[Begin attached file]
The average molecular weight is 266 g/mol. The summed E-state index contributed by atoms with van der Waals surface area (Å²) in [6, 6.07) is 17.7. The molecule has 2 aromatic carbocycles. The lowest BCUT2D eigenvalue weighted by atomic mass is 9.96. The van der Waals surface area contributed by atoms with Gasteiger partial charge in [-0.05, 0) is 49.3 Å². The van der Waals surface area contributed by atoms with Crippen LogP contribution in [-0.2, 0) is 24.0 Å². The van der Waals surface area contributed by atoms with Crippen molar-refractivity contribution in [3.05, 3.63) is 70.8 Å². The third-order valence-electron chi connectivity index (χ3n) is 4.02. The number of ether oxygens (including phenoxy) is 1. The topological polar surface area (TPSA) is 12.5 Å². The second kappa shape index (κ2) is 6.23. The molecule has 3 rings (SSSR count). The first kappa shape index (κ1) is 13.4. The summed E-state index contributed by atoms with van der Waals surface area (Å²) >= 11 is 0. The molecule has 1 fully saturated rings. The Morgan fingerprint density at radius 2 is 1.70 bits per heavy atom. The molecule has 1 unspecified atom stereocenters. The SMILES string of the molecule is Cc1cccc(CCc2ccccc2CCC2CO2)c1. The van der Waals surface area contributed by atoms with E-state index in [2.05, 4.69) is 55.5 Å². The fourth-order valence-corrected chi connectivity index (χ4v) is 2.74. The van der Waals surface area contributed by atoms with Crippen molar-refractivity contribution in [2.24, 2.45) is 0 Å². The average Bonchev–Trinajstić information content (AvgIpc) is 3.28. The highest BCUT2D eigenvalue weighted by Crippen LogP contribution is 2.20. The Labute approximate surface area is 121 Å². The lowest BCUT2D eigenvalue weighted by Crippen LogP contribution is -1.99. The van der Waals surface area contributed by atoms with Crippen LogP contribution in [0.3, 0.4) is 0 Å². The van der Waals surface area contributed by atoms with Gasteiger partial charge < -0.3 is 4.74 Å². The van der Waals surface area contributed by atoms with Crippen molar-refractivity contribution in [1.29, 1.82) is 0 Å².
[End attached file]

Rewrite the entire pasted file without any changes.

The average molecular weight is 266 g/mol. The summed E-state index contributed by atoms with van der Waals surface area (Å²) in [6, 6.07) is 17.7. The molecule has 2 aromatic carbocycles. The lowest BCUT2D eigenvalue weighted by atomic mass is 9.96. The van der Waals surface area contributed by atoms with Gasteiger partial charge in [-0.05, 0) is 49.3 Å². The van der Waals surface area contributed by atoms with Crippen LogP contribution in [-0.2, 0) is 24.0 Å². The van der Waals surface area contributed by atoms with Crippen molar-refractivity contribution in [3.05, 3.63) is 70.8 Å². The third-order valence-electron chi connectivity index (χ3n) is 4.02. The number of ether oxygens (including phenoxy) is 1. The topological polar surface area (TPSA) is 12.5 Å². The second kappa shape index (κ2) is 6.23. The molecule has 3 rings (SSSR count). The first kappa shape index (κ1) is 13.4. The summed E-state index contributed by atoms with van der Waals surface area (Å²) >= 11 is 0. The molecule has 1 fully saturated rings. The Morgan fingerprint density at radius 2 is 1.70 bits per heavy atom. The molecule has 1 unspecified atom stereocenters. The SMILES string of the molecule is Cc1cccc(CCc2ccccc2CCC2CO2)c1. The van der Waals surface area contributed by atoms with E-state index in [2.05, 4.69) is 55.5 Å². The fourth-order valence-corrected chi connectivity index (χ4v) is 2.74. The van der Waals surface area contributed by atoms with Crippen molar-refractivity contribution in [2.24, 2.45) is 0 Å². The average Bonchev–Trinajstić information content (AvgIpc) is 3.28. The highest BCUT2D eigenvalue weighted by Crippen LogP contribution is 2.20. The Labute approximate surface area is 121 Å². The lowest BCUT2D eigenvalue weighted by Crippen LogP contribution is -1.99. The van der Waals surface area contributed by atoms with Crippen LogP contribution in [0.3, 0.4) is 0 Å². The van der Waals surface area contributed by atoms with Gasteiger partial charge < -0.3 is 4.74 Å². The van der Waals surface area contributed by atoms with Crippen molar-refractivity contribution in [1.29, 1.82) is 0 Å².